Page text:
what idiot called it a "randomized clinical trial controlled with placebo" and not "trick or treatment"
— this is dizzy stuff folks (@ACflurane) October 8, 2018</blockquote>
The placebo effect feels fundamentally important. We discovered that, in addition to the mechanistic response that medicine has, there is a kind of response based purely on belief and expectation. As best I can tell, we don’t understand how it works, or under what conditions. But we control for it when testing drugs.
Doesn’t this seem fundamental to understanding the human body and illness?
I would like to read an up-to-date, appropriately skeptical review of the current state of knowledge on the placebo effect.
“A 2001 Cochrane Collaboration meta-analysis of the placebo effect looked at trials in 40 different medical conditions, and concluded the only one where it had been shown to have a significant effect was for pain.”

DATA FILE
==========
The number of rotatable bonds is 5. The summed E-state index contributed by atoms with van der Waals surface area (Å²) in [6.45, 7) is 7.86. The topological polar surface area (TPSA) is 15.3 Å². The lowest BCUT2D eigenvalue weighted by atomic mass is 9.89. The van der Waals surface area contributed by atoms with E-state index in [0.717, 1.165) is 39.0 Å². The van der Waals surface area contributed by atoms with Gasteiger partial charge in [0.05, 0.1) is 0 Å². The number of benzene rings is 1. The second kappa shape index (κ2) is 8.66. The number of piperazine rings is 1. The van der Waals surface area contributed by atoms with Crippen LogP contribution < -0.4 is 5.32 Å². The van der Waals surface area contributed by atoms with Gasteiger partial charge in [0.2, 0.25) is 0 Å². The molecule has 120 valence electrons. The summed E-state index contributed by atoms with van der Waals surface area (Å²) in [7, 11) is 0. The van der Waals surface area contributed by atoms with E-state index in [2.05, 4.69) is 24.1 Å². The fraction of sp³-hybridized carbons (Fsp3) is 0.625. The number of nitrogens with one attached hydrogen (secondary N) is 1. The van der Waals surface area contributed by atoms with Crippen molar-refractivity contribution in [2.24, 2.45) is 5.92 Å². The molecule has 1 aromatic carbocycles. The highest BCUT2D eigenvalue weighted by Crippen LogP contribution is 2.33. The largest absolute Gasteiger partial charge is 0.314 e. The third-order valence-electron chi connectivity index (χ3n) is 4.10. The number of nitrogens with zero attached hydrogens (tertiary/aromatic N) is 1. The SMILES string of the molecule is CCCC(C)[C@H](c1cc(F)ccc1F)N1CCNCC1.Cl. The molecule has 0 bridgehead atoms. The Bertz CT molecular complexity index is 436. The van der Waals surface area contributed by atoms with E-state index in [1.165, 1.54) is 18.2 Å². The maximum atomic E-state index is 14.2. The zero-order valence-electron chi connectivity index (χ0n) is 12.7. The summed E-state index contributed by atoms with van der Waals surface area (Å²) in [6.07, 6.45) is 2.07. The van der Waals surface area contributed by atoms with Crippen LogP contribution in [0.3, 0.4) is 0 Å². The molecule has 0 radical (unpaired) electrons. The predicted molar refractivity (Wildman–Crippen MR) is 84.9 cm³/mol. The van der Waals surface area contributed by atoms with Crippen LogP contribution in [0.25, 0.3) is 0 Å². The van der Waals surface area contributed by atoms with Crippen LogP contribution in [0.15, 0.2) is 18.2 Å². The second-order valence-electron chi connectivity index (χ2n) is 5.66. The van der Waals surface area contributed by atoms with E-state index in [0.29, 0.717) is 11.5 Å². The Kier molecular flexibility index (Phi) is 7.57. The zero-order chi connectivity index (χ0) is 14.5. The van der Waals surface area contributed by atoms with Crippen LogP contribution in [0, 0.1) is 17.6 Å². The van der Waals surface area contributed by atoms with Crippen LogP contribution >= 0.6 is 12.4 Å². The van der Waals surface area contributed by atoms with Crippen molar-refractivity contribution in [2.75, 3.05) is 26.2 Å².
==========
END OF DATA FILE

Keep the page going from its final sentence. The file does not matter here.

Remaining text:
“For the trials with continuous outcomes, placebo had a beneficial effect, but the effect decreased with increasing sample size, indicating a possible bias related to the effects of small trials.”
The Cochrane meta-analysis
There is some indication (see SSC) that what we used to think of as the placebo effect is really just regression to the mean. See also a related discussion on LessWrong where the author points out that there is a whole package of relevant “control response”, of which the “placebo effect” (belief is curative) is only a small part.